The case with a Morex D2D The case with an Ituner PW-60

Around this time, I realized that it would be just about impossible to fit the internal cabling under a low roof and still have enough ventilation around the CPU, so I changed my plans and added a second tower section to hold the power switch, the front USB connectors, some of the internal cabling, and the power light (a Radio Shack dashboard LED from the local store). The power switch (which is almost invisible against the roof) is mounted in the roof just above the power light.

Top view of the second tower showing the power switch Everything crammed into the box

The additional tower section opened up enough room in the case so I could put an additional IDE cable in (so I wouldn’t have to open the case if I needed to install an operating system that didn’t understand USB or the network.)

Final details

The walls of the case were painted with Floquil Boxcar Red, the doors and windows were painted with Depot Green, and the roof was painted with Engine Black. After the paint dried, I reassembled the computer parts and fitted the case back together.

To finish off the computer, I added some Walthers roof vents and a nameplate made from sheet plastic and Slater’s Plasticard 3mm letters (left over from a trip to the UK in the early 1990s).

Ground-level view

The computer is not quite silent – In the wee hours of the morning I can hear the whirring of the Blue Orb and the chirping of the hard drive as the operating system scribbles around on it, but it’s a lot quieter than anything else I’ve worked on since I stopped working on computers with serial terminals.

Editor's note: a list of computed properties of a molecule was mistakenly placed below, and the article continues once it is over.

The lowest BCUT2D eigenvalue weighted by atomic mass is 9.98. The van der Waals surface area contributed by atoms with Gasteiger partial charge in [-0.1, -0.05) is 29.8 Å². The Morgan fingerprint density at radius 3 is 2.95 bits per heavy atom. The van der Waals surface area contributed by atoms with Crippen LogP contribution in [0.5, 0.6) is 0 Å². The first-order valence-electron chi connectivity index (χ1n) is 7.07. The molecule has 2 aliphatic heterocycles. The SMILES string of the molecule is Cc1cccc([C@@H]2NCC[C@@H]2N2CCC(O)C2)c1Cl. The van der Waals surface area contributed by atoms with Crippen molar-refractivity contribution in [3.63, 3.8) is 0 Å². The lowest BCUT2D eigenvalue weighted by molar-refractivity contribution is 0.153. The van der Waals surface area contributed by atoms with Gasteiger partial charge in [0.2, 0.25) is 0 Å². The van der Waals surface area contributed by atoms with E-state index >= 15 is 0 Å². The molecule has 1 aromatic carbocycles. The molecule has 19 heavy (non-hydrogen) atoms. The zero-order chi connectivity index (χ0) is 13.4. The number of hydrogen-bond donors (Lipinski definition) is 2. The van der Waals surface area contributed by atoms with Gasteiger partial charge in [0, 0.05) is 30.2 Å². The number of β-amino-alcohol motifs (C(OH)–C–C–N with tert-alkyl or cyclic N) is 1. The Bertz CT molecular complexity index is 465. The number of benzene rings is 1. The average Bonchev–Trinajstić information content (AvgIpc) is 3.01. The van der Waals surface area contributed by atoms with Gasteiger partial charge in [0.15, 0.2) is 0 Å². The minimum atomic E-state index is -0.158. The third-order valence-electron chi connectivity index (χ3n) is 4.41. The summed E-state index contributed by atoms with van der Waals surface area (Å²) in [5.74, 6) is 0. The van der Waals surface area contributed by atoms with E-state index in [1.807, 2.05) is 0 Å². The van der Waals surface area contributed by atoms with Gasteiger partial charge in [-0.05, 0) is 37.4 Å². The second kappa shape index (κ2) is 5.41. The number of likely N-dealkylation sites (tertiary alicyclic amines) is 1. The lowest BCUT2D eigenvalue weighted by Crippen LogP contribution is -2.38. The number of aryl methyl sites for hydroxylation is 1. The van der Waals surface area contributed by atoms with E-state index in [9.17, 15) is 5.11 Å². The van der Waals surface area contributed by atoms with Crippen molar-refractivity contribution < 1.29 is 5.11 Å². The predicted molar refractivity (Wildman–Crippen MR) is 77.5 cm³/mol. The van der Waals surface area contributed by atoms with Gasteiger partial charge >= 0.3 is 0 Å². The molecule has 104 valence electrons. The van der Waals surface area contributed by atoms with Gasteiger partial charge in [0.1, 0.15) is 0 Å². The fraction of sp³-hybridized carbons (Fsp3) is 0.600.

Up and running

Parts list

  1. The case is built from Design Preservation Models modular wall pieces, sheet plastic, Slater’s Plasticard lettering, Walthers roof vents, Model Die Casting steps, and scrap wood, switches and LEDs from the parts bin.

  2. The systems board is a VIA EPIA 5000, which is a fanless VIA C3 board running at 533mhz.

  3. The video card was a 3dLabs Oxygen VX1 PCI card retrofitted with a Thermaltake Blue Orb fan. I have since given the SGI 1600sw monitor away, so this video card has been removed and replaced with a Broadcom wireless PCI card.

  4. I’ve outfitted the system with 384mb of memory (128mb + 256mb) and a Fujitsu MHS2030AT hard disk.

Postscript: Apr 28, 2004

Since I finished the case, it’s been sitting in my office humming away. In the past couple of weeks, I’ve noticed that when I was working on the machine the ear closest to the box would start to really hurt, and today when I went into the office after a week, I could hear a fairly loud whwhwhwhwh from the Blue Orb. Not the most encouraging sign, so I’ll have to pull the box apart pretty soon and replace the thing with a no-moving-parts copper heatsink (cheaper than replacing the Oxygen with one of the custom #9/1600SW cards, and hopefully the heat it generates won’t warp the building roof.)

Postscript 2: Jan 17, 2008

We rearranged the house in 2007, and as a result I vacated my office and reverted to using a notebook computer as my terminal device/workstation, so the SGI 1600sw was given away and the factory case is now being used as a tiny server box.